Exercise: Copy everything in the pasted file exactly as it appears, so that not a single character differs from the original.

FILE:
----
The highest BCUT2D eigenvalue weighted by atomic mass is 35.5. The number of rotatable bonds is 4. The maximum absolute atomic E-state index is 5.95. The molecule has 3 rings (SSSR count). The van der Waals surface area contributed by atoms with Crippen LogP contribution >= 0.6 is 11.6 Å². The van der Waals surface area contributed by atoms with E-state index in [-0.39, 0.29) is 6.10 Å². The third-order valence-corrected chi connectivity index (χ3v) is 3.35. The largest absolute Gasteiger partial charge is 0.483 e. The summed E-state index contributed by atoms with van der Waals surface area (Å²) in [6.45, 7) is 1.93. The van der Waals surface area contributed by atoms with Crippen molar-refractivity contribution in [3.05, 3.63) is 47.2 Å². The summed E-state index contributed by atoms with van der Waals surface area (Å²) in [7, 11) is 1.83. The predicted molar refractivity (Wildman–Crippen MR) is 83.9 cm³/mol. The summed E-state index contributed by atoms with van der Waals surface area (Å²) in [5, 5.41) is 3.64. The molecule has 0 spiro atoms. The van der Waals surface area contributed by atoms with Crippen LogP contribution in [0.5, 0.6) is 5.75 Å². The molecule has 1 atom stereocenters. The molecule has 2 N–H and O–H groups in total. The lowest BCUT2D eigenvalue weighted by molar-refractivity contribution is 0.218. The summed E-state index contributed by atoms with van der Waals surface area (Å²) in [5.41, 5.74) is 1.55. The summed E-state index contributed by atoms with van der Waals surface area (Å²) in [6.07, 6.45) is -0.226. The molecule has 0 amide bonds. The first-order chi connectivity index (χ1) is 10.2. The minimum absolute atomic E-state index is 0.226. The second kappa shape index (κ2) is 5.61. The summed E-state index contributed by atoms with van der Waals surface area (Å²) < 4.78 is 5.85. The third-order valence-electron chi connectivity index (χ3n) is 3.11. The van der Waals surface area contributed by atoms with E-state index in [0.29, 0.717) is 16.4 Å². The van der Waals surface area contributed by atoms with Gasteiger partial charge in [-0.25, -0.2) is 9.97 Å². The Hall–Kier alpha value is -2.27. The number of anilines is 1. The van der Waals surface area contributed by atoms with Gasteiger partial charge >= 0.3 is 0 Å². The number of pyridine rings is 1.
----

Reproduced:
The highest BCUT2D eigenvalue weighted by atomic mass is 35.5. The number of rotatable bonds is 4. The maximum absolute atomic E-state index is 5.95. The molecule has 3 rings (SSSR count). The van der Waals surface area contributed by atoms with Crippen LogP contribution >= 0.6 is 11.6 Å². The van der Waals surface area contributed by atoms with E-state index in [-0.39, 0.29) is 6.10 Å². The third-order valence-corrected chi connectivity index (χ3v) is 3.35. The largest absolute Gasteiger partial charge is 0.483 e. The summed E-state index contributed by atoms with van der Waals surface area (Å²) in [6.45, 7) is 1.93. The van der Waals surface area contributed by atoms with Crippen molar-refractivity contribution in [3.05, 3.63) is 47.2 Å². The summed E-state index contributed by atoms with van der Waals surface area (Å²) in [7, 11) is 1.83. The predicted molar refractivity (Wildman–Crippen MR) is 83.9 cm³/mol. The summed E-state index contributed by atoms with van der Waals surface area (Å²) in [5, 5.41) is 3.64. The molecule has 0 spiro atoms. The van der Waals surface area contributed by atoms with Crippen LogP contribution in [0.5, 0.6) is 5.75 Å². The molecule has 1 atom stereocenters. The molecule has 2 N–H and O–H groups in total. The lowest BCUT2D eigenvalue weighted by molar-refractivity contribution is 0.218. The summed E-state index contributed by atoms with van der Waals surface area (Å²) in [5.41, 5.74) is 1.55. The summed E-state index contributed by atoms with van der Waals surface area (Å²) in [6.07, 6.45) is -0.226. The molecule has 0 amide bonds. The first-order chi connectivity index (χ1) is 10.2. The minimum absolute atomic E-state index is 0.226. The second kappa shape index (κ2) is 5.61. The summed E-state index contributed by atoms with van der Waals surface area (Å²) < 4.78 is 5.85. The third-order valence-electron chi connectivity index (χ3n) is 3.11. The van der Waals surface area contributed by atoms with E-state index in [0.29, 0.717) is 16.4 Å². The van der Waals surface area contributed by atoms with Gasteiger partial charge in [-0.25, -0.2) is 9.97 Å². The Hall–Kier alpha value is -2.27. The number of anilines is 1. The van der Waals surface area contributed by atoms with Gasteiger partial charge >= 0.3 is 0 Å². The number of pyridine rings is 1.